I originally wrote this post for spectaclerock.com.
When a PC is powered on but it finds no disk to boot from, it says to you in gray letters: “No bootable device — insert a boot disk and strike any key.” A Mac shows instead an archaic icon of a floppy disk with a blinking question mark. If you turn on a Nintendo Entertainment System without inserting a cartridge first, its power light simply blinks on and off as your television set displays a gray screen. But — there is a subtlety here not often found in computers. If the NES senses a cartridge but cannot read its contents properly, it will sometimes show its initial screen but with corrupted graphics, or with the first note of its song strung out into an endless tone.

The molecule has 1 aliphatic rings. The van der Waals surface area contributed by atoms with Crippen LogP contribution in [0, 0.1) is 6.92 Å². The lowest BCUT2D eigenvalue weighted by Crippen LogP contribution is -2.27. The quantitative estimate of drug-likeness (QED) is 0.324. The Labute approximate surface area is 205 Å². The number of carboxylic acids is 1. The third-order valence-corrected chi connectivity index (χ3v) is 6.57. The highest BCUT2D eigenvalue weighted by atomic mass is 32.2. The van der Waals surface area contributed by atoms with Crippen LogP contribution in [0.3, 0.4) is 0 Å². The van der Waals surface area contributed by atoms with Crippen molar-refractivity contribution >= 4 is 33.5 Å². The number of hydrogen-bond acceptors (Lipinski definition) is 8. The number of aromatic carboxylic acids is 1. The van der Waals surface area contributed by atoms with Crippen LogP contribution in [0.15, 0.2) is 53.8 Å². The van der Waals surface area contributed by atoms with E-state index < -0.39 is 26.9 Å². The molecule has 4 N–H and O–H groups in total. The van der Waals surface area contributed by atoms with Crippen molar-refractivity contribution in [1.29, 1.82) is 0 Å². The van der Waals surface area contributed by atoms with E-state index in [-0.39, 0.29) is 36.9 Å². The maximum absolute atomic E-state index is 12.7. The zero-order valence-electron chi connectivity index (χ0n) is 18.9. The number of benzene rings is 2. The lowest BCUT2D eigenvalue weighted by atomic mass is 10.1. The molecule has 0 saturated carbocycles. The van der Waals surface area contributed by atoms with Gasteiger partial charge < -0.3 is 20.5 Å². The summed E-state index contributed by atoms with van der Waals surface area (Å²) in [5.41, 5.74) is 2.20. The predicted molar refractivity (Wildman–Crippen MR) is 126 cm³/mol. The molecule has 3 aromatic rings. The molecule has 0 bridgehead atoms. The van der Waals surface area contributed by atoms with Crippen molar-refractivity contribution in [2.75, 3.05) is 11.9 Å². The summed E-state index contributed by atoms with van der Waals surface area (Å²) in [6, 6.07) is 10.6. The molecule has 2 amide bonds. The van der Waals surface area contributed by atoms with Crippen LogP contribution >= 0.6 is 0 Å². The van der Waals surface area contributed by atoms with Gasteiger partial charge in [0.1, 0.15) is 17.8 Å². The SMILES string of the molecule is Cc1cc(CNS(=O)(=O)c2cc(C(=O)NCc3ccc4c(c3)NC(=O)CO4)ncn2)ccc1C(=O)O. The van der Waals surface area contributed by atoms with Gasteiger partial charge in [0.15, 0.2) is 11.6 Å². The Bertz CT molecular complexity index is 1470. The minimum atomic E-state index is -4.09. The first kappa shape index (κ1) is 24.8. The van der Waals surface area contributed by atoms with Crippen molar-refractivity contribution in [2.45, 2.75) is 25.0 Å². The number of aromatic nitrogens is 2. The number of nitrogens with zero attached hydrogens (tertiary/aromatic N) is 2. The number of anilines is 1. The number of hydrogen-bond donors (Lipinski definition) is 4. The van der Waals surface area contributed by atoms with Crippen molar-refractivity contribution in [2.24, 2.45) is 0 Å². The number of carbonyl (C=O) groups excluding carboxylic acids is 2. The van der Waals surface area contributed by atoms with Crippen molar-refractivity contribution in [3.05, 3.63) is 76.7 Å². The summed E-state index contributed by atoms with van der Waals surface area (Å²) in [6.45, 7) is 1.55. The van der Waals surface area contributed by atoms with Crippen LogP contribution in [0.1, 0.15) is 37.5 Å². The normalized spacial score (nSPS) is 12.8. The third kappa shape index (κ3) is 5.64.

This is a harmless occurrence whose traditional remedy is taking out the cartridge and blowing into its contacts, to clear out any dust. It’s a familiar, comfortable ritual to anyone who owned a NES in its heyday, like cleaning your glasses or trimming your fingernails.
When I was a child, I once turned on my father’s Atari 2600 with a cartridge half-inserted by accident. Instead of displaying a message, an icon, or even corrupted graphics, it emitted an unholy, piercingly loud shriek.
I found out later that this process is called frying, and that if you do it skillfully, you can alter gameplay — by causing sprites to act contrary to their programming, or the world of the game itself to warp.
But as a kid, I was scared shitless by the sound.